$$ P(A|B)=\frac{P(A \cap B)}{P(B)}\tag{2}\label{2} $$

$$ P(B|A)=\frac{P(A \cap B)}{P(A)} \implies P(A \cap B)=P(A)P(B|A) \tag{3}\label{3}$$

Substituting \ref{3} in \ref{2}

$$ P(A|B)=\frac{P(A)P(B|A)}{P(B)} \tag{4}\label{4}$$

Here, \(P(A|B)\) is called the posterior belief about event \(A\) given event \(B\) has already happened.

\(P(A)\) is called the prior belief about event \(A\).

\(P(B|A)\) is called the likelihood of event \(B\) given \(A\).

\(P(B)\) is the total probability of evidence \(B\).

Now equation \ref{4} can be re-written as,

$$ posterior=\frac{prior*likelihood}{evidence} \tag{5}\label{5}$$

Bayesian Filters

Bayesian filters are very easy. You just have to recursively apply Bayes’ theorem every time you see an evidence. Here is the pseudo code:

We first start with a known prior distribution \(P(A)\) and the likelihood \(P(B|A)\) . Then we recursively apply Bayes’ theorem for every evidence we see. i.e.

$$ P(A|B) \propto P(A)P(B|A) \tag{6}\label{6} $$

and than normalize it by \(P(B)\) which can be calculated by marginalizing out \(A\) from \(P(A∩B)\) i.e. \(∑P(A)P(B|A)\).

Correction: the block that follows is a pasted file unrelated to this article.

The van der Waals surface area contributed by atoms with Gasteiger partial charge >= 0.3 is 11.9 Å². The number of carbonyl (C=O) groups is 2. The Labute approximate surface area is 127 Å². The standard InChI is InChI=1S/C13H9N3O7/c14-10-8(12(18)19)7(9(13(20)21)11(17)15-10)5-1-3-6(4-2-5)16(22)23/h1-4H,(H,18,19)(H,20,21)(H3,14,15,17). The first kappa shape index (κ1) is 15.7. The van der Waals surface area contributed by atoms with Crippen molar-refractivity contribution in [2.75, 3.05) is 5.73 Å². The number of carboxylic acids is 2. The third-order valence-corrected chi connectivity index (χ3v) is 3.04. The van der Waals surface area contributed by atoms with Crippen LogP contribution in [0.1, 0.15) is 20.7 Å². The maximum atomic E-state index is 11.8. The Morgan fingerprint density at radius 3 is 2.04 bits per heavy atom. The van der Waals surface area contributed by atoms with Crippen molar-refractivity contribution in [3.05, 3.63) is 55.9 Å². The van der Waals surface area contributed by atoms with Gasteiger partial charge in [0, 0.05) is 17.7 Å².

To understand it better let’s take an example. Suppose you are a mathematician and you went to the woods with your dog, but unfortunately you lost him there. Now the only thing you care in this world is finding your dog whom you can’t see because the forest is too dense and dark. So you climb up a tree and starts to call you dog. And the dog can’t hear you either so he barks and that’s the only data you hear about him. But the problem is that the barks are noisy, may be because it echos in that forest. So you can’t infer the exact direction and location from where the bark came from. As a mathematician your mathematical neurons starts to fire and you decided to model this uncertainty in measurement with a Gaussian random variable. To code this in Matlab let’s assume that the forest a grid and the actual position of dog is [3, 5], but you can’t see it and you can only hear the barks generated from a Gaussian distribution centred at the dog’s actual location.